Also referred to as Thermoplastic Elastomer or TPE, TPR is a combination of rubber and other plasticizers which produces better colorability, higher processing speeds, and broader temperature range use than true thermoset rubber. Offering effective heat, UV, weather and age resistance, versatile TPR is a smart choice for demanding environments.
Extremely flexible, heat-resistant and flame-retardant, silicone can be used effectively in high temperatures reaching 150° to 250°C, depending on the grade. It is moderately abrasion-resistant and extremely flexible. The benefits of this general-purpose wiring insulation material include long storage life and good bonding properties.
Ethylene Propylene Rubber (EPR)
Due to its excellent thermal and electrical properties, EPR is commonly used in high-voltage cables and allows for a smaller cross-sectional area for the same load-carrying capacity of other cables. While it’s resistant to heat, oxidation, water, acid, alcohol and alkali, it is not cut-resistant and its relative softness may require more care when installing.
Delivering superior abrasion, cut, and chemical resistance, neoprene provides long service life over a wide temperature range. Remarkably flame retardant, it’s preferred insulation for harsher applications such as military, mining, power and oil.
Abrasion-resistant SBR has qualities similar to neoprene but offers greater temperature resistance and is typically used for MIL cables at temperatures from -55° to 85°C.
Rubber insulation generally consists of both natural rubber and SBR compounds, and comes in a variety of formulas for a wide array of applications. While temperature ranges and other characteristics vary according to each formula, this insulation has poor oil and ozone resistance but offers good low-temperature flexibility, electrical properties, and resistance to water, alcohol and abrasion.
A fluoropolymer is a fluorocarbon-based polymer with multiple carbon–fluorine bonds that help produce insulation that’s highly resistant to acids, bases and solvents.
Due to its low dissipation factor, PFA is a pricier but excellent option for enhanced electrical efficiency. Able to withstand temperatures from -65° to 250°C, PFA is flexible and offers fire, chemical and UV resistance.It is commonly used in thermocouple wire but is also highly effective in military, aerospace, oil and similarly demanding applications.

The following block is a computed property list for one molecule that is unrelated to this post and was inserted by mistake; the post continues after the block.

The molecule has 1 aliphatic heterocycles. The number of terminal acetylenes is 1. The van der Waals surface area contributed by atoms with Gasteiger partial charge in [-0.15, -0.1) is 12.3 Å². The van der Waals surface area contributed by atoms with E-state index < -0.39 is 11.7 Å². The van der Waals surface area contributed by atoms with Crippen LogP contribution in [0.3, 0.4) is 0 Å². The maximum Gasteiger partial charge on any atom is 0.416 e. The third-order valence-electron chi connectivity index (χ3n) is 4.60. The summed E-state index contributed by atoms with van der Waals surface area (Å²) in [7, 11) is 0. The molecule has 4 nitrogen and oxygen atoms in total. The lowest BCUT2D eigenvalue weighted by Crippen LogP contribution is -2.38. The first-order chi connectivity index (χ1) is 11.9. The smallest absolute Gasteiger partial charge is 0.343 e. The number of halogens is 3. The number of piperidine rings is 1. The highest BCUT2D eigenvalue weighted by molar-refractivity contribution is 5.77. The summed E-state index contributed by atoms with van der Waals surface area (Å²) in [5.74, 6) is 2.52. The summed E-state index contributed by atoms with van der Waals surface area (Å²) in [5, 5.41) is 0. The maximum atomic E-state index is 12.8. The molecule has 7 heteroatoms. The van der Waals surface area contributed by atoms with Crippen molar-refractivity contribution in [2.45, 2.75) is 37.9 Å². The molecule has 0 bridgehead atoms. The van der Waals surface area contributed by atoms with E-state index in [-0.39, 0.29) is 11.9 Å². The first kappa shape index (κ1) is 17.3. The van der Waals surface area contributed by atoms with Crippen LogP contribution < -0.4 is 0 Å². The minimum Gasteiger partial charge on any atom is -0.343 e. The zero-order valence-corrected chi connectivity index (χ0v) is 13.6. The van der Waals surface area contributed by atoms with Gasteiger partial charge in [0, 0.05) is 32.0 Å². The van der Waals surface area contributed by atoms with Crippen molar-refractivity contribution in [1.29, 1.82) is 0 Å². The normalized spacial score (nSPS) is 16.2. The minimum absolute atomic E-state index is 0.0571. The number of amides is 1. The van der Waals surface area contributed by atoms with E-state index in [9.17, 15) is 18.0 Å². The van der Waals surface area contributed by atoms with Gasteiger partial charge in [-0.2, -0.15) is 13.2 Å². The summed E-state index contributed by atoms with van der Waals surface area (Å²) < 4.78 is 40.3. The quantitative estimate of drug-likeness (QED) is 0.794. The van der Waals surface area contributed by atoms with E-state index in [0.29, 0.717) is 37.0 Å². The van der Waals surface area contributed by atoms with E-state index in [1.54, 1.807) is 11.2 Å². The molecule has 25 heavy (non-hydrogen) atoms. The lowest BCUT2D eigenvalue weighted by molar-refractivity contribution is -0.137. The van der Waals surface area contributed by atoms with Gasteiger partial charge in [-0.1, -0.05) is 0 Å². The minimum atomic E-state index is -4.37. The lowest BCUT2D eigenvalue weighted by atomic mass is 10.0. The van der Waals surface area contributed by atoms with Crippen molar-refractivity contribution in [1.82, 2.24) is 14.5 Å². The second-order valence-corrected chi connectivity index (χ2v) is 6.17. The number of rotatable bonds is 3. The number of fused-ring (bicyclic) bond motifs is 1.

Offering great flexibility, as well as water, oil, chemical, and heat resistance, PTFE is a thermoplastic material that has a temperature range of -73° to +204° C. While its mechanical properties aren’t as high as other fluoropolymer materials, PTFE is a very reliable insulator that performs consistently for many applications.
Fluorinated Ethylene Propylene (FEP)
Preferred for its processing characteristics and wide range of application possibilities, FEP features excellent electrical properties and a wide temperature range from -80° to 200°C. Commonly used in plenum cable and military applications, it’s tough, flexible, highly flame-retardant and chemical-resistant.
Ethylene Tetrafluoroethylene (ETFE)
ETFE is a plastic created from fluorine that offers high strength, a broad temperature range, and excellent resistance to corrosion, chemicals, electrical current, and radiation. Lightweight and recyclable, it improves data transmission while reducing the overall weight of the wire. Meanwhile, Halar ethylene chlorotrifluoroethylene (ECTFE) delivers excellent strength, chemical resistance, and flexibility. While ETFE and ECTFE are stronger and more flexible than PFA or FEP, they lack some of the electrical benefits.
Thermoplastic Elastomers (TPE)
Combining the benefits of plastic and rubber, TPE is highly versatile — able to be molded, extruded, and reused like plastic while maintaining the flexibility and stretch of rubber. However, with a temperature range of only -50° to 105°C, TPE offers poor heat and chemical heat resistance and low thermal stability. It can also be pricier than many other types of insulation.
Polyvinylidene Fluoride (PVDF)
Flexible, lightweight, and thermally stable, PVDF — trademarked under the name Kynar — is an economical insulation that’s chemical, heat, weather, abrasion, and fire resistant. Used in a wide range of industries, it is often used in cables required to meet the UL standard 910 plenum cable flame test.
Choosing the right insulation is essential to ensuring that your finished product performs its best. With a vast array of available options, it takes expert insight to know which insulation is right for your application. Before beginning your next electrical project, talk to the team at CAI for help guiding the way.